The Danza general de la muerte (Dance of Death) (late 14th-century) is a rhymed dialogue in Castilian in which death personified greets one victim after another. It is the earliest of 3 extant Castilian versions of the Dance of Death, which was popular across Europe in the Middle Ages. The Dance of Death gives expression to the premodern view that death is inevitable regardless of social class or religious affiliation. The Castilian version reflects the realities of medieval Iberian society, and death’s victims include Christians, Muslims and Jews. The work shows people from the highest positions, the emperor and the pope for example, to the lowest, the friar and parish priest. The figure of Death as depicted in this work may be a reflection of the multi-faith society of premodern Iberia. Death is not described in detail, but it is nowhere described as a skeleton, as it is often depicted in other European dances of death. Death has elements associated with the angels of death from the Jewish and Muslim traditions.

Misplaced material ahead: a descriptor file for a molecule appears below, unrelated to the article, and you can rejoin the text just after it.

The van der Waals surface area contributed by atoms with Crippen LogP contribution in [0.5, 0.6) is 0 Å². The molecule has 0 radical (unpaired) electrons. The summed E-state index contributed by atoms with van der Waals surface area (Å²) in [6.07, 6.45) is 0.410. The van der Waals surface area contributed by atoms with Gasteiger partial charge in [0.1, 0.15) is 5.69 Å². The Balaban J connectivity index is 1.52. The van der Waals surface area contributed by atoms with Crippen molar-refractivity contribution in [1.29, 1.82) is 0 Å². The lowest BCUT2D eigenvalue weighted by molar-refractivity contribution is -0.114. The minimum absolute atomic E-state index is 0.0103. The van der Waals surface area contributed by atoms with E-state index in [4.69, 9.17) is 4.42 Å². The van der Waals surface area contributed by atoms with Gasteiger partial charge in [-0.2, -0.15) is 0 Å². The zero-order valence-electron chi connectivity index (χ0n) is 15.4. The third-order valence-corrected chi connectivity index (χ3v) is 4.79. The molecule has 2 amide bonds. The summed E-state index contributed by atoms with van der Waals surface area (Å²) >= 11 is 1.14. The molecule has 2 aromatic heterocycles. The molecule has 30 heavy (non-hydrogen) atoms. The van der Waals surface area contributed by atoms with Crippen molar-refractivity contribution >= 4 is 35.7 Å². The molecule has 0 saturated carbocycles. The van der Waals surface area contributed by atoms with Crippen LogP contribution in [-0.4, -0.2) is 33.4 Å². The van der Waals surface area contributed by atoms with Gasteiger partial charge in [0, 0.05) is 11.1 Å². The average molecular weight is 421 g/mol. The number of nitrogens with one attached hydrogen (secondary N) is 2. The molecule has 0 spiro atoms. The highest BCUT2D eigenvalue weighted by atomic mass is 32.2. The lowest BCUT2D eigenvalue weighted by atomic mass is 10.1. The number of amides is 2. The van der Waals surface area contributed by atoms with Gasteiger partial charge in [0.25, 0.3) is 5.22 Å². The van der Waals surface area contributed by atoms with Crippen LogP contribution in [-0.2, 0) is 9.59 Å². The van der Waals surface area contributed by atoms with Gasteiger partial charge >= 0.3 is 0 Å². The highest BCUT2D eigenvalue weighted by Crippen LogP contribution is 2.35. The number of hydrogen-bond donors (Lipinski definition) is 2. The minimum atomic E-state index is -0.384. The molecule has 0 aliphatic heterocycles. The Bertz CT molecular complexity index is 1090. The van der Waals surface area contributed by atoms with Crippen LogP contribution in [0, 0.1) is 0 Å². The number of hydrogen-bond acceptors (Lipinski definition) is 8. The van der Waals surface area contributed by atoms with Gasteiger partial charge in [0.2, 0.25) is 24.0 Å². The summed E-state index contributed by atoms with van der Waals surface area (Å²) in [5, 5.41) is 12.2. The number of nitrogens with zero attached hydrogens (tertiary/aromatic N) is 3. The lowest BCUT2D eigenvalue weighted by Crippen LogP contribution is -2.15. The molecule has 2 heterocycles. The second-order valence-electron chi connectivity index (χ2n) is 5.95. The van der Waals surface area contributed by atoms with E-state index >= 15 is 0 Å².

This unit contains an edition of the medieval Castilian text, accompanied by an introduction and notes in both Spanish and English versions:
Have you used this unit in the classroom (or elsewhere)? Please share your experience in the comments!